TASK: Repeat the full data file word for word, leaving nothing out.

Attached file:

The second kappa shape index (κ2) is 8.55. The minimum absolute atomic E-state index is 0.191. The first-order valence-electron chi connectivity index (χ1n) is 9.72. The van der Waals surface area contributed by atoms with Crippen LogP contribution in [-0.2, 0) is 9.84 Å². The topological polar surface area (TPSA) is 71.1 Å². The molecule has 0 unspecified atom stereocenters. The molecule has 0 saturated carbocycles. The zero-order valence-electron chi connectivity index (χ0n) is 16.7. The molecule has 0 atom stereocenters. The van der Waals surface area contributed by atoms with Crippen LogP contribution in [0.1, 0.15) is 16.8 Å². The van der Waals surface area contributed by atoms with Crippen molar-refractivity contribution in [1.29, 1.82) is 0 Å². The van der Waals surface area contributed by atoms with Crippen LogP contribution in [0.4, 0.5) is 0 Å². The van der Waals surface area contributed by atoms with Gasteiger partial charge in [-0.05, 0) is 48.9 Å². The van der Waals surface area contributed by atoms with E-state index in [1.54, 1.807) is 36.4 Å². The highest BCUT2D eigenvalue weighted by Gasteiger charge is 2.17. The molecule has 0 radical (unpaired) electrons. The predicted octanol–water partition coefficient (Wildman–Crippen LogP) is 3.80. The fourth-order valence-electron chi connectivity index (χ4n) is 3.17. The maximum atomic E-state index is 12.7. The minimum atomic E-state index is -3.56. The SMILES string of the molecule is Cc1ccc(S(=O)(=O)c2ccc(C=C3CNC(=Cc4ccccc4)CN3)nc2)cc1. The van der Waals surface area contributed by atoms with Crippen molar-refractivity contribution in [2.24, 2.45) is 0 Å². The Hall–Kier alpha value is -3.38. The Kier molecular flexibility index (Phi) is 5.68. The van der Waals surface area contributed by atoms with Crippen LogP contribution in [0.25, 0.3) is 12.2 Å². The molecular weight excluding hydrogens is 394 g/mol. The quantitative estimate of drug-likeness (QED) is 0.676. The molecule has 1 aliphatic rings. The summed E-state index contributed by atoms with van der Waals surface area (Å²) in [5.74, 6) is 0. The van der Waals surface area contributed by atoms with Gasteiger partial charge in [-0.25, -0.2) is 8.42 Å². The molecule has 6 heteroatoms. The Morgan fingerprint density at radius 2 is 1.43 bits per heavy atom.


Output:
The second kappa shape index (κ2) is 8.55. The minimum absolute atomic E-state index is 0.191. The first-order valence-electron chi connectivity index (χ1n) is 9.72. The van der Waals surface area contributed by atoms with Crippen LogP contribution in [-0.2, 0) is 9.84 Å². The topological polar surface area (TPSA) is 71.1 Å². The molecule has 0 unspecified atom stereocenters. The molecule has 0 saturated carbocycles. The zero-order valence-electron chi connectivity index (χ0n) is 16.7. The molecule has 0 atom stereocenters. The van der Waals surface area contributed by atoms with Crippen LogP contribution in [0.1, 0.15) is 16.8 Å². The van der Waals surface area contributed by atoms with Crippen molar-refractivity contribution in [1.29, 1.82) is 0 Å². The van der Waals surface area contributed by atoms with Crippen LogP contribution in [0.4, 0.5) is 0 Å². The van der Waals surface area contributed by atoms with Gasteiger partial charge in [-0.05, 0) is 48.9 Å². The van der Waals surface area contributed by atoms with E-state index in [1.54, 1.807) is 36.4 Å². The highest BCUT2D eigenvalue weighted by Gasteiger charge is 2.17. The molecule has 0 radical (unpaired) electrons. The predicted octanol–water partition coefficient (Wildman–Crippen LogP) is 3.80. The fourth-order valence-electron chi connectivity index (χ4n) is 3.17. The maximum atomic E-state index is 12.7. The minimum atomic E-state index is -3.56. The SMILES string of the molecule is Cc1ccc(S(=O)(=O)c2ccc(C=C3CNC(=Cc4ccccc4)CN3)nc2)cc1. The van der Waals surface area contributed by atoms with Crippen molar-refractivity contribution in [2.24, 2.45) is 0 Å². The Hall–Kier alpha value is -3.38. The Kier molecular flexibility index (Phi) is 5.68. The van der Waals surface area contributed by atoms with Crippen LogP contribution in [0.25, 0.3) is 12.2 Å². The molecular weight excluding hydrogens is 394 g/mol. The quantitative estimate of drug-likeness (QED) is 0.676. The molecule has 1 aliphatic rings. The summed E-state index contributed by atoms with van der Waals surface area (Å²) in [5.74, 6) is 0. The van der Waals surface area contributed by atoms with Gasteiger partial charge in [-0.25, -0.2) is 8.42 Å². The molecule has 6 heteroatoms. The Morgan fingerprint density at radius 2 is 1.43 bits per heavy atom.